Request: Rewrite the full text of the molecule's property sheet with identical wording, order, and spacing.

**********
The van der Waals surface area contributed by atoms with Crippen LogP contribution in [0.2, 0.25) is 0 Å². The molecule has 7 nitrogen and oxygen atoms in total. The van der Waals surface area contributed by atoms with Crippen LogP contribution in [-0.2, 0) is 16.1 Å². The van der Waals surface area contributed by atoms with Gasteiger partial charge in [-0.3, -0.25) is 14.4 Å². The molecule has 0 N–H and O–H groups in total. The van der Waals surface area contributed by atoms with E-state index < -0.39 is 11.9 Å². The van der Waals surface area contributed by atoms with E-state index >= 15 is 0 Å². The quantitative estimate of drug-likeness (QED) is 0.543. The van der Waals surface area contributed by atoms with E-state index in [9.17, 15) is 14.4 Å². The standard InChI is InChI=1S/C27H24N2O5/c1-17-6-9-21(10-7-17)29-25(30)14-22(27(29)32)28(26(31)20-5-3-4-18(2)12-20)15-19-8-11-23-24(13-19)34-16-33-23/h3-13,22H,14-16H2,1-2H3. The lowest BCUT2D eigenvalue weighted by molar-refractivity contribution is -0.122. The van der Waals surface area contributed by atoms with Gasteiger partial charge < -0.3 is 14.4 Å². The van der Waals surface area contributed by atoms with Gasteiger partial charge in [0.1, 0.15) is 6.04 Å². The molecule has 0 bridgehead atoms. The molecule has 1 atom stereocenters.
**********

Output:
The van der Waals surface area contributed by atoms with Crippen LogP contribution in [0.2, 0.25) is 0 Å². The molecule has 7 nitrogen and oxygen atoms in total. The van der Waals surface area contributed by atoms with Crippen LogP contribution in [-0.2, 0) is 16.1 Å². The van der Waals surface area contributed by atoms with Gasteiger partial charge in [-0.3, -0.25) is 14.4 Å². The molecule has 0 N–H and O–H groups in total. The van der Waals surface area contributed by atoms with E-state index < -0.39 is 11.9 Å². The van der Waals surface area contributed by atoms with E-state index >= 15 is 0 Å². The quantitative estimate of drug-likeness (QED) is 0.543. The van der Waals surface area contributed by atoms with E-state index in [9.17, 15) is 14.4 Å². The standard InChI is InChI=1S/C27H24N2O5/c1-17-6-9-21(10-7-17)29-25(30)14-22(27(29)32)28(26(31)20-5-3-4-18(2)12-20)15-19-8-11-23-24(13-19)34-16-33-23/h3-13,22H,14-16H2,1-2H3. The lowest BCUT2D eigenvalue weighted by molar-refractivity contribution is -0.122. The van der Waals surface area contributed by atoms with Gasteiger partial charge < -0.3 is 14.4 Å². The van der Waals surface area contributed by atoms with Gasteiger partial charge in [0.1, 0.15) is 6.04 Å². The molecule has 0 bridgehead atoms. The molecule has 1 atom stereocenters.